Delhi HC Establishes Precedent by Granting Anti-enforcement Injunction

Posted On - 22 June, 2021 • By - Renjith Nair

In a first, the Delhi High Court (“DHC”) on 03 May 2021 granted an anti-enforcement injunction in a suit filed by Interdigital Technology Corporation (“Interdigital”) against Xiaomi Corporation (“Xiaomi”). The DHC was dealing with a suit instituted by Interdigital seeking injunction against Xiaomi for alleged infringement of patents of Interdigital. The facts leading up to the DHC order are as follows:

(i)  09 June 2020: Xiaomi filed suit before the Wuhan court to determine the global royalty rate based on which they could obtain licence from Interdigital;

(ii)  29 July 2020: Interdigital filed a suit before the DHC seeking injunction, alleging infringement of certain patents by Xiaomi, held and registered in the name of Interdigital;

(iii)  04 August 2020: Xiaomi filed anti-suit injunction for a restraint against Interdigital from prosecuting its suit before the DHC; and

(iv)  23 September 2020: Wuhan court granted injunction directing Interdigital to withdraw its application seeking injunction before the DHC.

Pursuant to the Wuhan court’s directions, Interdigital filed an application before the DHC seeking injunction against Xiaomi from enforcing Wuhan court’s directions and subsequently the DHC passed the anti-enforcement injunction order.

While granting injunction against enforcement (“Anti-Enforcement Injunction”) of the Wuhan court’s directions, the following principles / factors were considered (in addition to the Troika test) –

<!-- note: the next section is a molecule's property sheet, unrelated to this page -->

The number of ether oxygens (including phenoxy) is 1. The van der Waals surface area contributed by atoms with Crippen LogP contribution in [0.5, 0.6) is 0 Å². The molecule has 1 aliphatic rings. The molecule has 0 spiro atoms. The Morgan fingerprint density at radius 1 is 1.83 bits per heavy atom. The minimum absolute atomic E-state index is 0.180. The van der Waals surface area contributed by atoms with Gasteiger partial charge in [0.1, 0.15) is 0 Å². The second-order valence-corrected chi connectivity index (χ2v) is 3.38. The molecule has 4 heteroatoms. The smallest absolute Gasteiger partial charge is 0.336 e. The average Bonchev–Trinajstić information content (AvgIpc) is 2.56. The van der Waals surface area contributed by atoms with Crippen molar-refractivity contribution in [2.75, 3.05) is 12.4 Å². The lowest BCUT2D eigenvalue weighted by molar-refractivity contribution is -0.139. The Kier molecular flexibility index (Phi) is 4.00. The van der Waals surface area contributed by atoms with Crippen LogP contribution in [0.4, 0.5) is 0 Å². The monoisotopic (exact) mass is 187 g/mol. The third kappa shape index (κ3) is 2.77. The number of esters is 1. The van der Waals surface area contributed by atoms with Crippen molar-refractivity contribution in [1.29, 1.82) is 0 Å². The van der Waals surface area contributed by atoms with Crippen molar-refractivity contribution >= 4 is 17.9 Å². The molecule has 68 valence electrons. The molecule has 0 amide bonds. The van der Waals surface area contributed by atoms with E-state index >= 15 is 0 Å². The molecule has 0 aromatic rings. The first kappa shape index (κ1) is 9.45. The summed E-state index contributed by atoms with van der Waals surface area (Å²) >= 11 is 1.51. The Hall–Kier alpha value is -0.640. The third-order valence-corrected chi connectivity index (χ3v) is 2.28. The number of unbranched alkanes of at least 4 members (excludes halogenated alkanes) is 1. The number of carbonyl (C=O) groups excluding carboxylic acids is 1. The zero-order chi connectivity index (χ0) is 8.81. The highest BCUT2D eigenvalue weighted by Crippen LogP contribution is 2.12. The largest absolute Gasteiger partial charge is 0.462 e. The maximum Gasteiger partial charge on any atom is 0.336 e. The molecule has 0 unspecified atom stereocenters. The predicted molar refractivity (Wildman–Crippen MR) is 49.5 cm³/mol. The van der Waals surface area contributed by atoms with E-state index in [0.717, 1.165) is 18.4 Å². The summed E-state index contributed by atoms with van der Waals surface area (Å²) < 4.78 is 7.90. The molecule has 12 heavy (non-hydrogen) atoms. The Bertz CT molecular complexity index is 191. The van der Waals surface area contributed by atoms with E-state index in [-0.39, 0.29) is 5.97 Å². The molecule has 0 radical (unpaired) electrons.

a)  Doctrine of Comity

The doctrine of comity is the principle in accordance with which the courts of one state or jurisdiction give effect to the laws and judicial decisions of another, not as a matter of obligation, but out of deference and respect. The doctrine of comity requires a court to abstain from passing an order which would conflict with another order passed by a competent court of law (Supreme Court in India Household and Healthcare Ltd. v. LG Household and Healthcare Ltd).

However, the DHC took exception to the principle of comity in this case. It noted that comity is a two-way street and subject to the foreign order not being offensive to domestic public policy or customary international law. The DHC noted that if such order is oppressive and without due justification, then comity is of relatively little importance.

b) Tests for Anti-Enforcement Injunction

The DHC noted that one of the tests for granting anti-suit injunctions is to determine if the foreign proceedings are ‘vexatious or oppressive’. Drawing a line between an anti-suit injunction (wherein the proceedings are pending) as against an Anti-Enforcement injunction (wherein no proceedings are pending), the DHC noted the absence of an Indian precedent for Anti-Enforcement Injunction. The DHC differed from the view taken from a few foreign precedents wherein a greater degree of caution was called for while dealing with Anti-Enforcement Injunction. The DHC observed that in anti-suit injunctions, the extent of interference with foreign proceedings is greater as compared to Anti-Enforcement Injunctions. This is because in an anti-suit injunction, a running proceeding is sought to be halted in its tracks, whereas, in an Anti-Enforcement Injunction, there is no pending proceeding.

c)  General Principles from foreign jurisprudence